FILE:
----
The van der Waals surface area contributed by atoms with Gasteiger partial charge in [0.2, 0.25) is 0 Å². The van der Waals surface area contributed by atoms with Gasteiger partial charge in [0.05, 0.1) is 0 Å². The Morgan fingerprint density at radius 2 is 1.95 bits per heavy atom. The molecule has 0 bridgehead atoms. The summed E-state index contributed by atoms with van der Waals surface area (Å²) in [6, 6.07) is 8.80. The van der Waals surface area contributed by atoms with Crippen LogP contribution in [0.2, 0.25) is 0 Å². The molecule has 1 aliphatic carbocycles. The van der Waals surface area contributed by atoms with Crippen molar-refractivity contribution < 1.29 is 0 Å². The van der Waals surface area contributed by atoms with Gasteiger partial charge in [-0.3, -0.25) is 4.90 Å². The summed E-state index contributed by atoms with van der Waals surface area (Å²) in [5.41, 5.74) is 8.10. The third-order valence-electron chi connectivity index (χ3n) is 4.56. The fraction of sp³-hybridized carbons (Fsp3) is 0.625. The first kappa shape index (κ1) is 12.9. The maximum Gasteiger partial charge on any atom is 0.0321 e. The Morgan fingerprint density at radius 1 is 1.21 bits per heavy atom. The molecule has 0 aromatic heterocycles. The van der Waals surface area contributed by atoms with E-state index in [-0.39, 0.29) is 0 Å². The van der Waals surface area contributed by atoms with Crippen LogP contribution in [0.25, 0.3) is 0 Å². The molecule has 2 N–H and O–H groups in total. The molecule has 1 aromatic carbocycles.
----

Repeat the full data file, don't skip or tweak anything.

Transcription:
The van der Waals surface area contributed by atoms with Gasteiger partial charge in [0.2, 0.25) is 0 Å². The van der Waals surface area contributed by atoms with Gasteiger partial charge in [0.05, 0.1) is 0 Å². The Morgan fingerprint density at radius 2 is 1.95 bits per heavy atom. The molecule has 0 bridgehead atoms. The summed E-state index contributed by atoms with van der Waals surface area (Å²) in [6, 6.07) is 8.80. The van der Waals surface area contributed by atoms with Crippen LogP contribution in [0.2, 0.25) is 0 Å². The molecule has 1 aliphatic carbocycles. The van der Waals surface area contributed by atoms with Crippen molar-refractivity contribution < 1.29 is 0 Å². The van der Waals surface area contributed by atoms with Gasteiger partial charge in [-0.3, -0.25) is 4.90 Å². The summed E-state index contributed by atoms with van der Waals surface area (Å²) in [5.41, 5.74) is 8.10. The third-order valence-electron chi connectivity index (χ3n) is 4.56. The fraction of sp³-hybridized carbons (Fsp3) is 0.625. The first kappa shape index (κ1) is 12.9. The maximum Gasteiger partial charge on any atom is 0.0321 e. The Morgan fingerprint density at radius 1 is 1.21 bits per heavy atom. The molecule has 0 aromatic heterocycles. The van der Waals surface area contributed by atoms with E-state index in [-0.39, 0.29) is 0 Å². The van der Waals surface area contributed by atoms with Crippen LogP contribution in [0.25, 0.3) is 0 Å². The molecule has 2 N–H and O–H groups in total. The molecule has 1 aromatic carbocycles.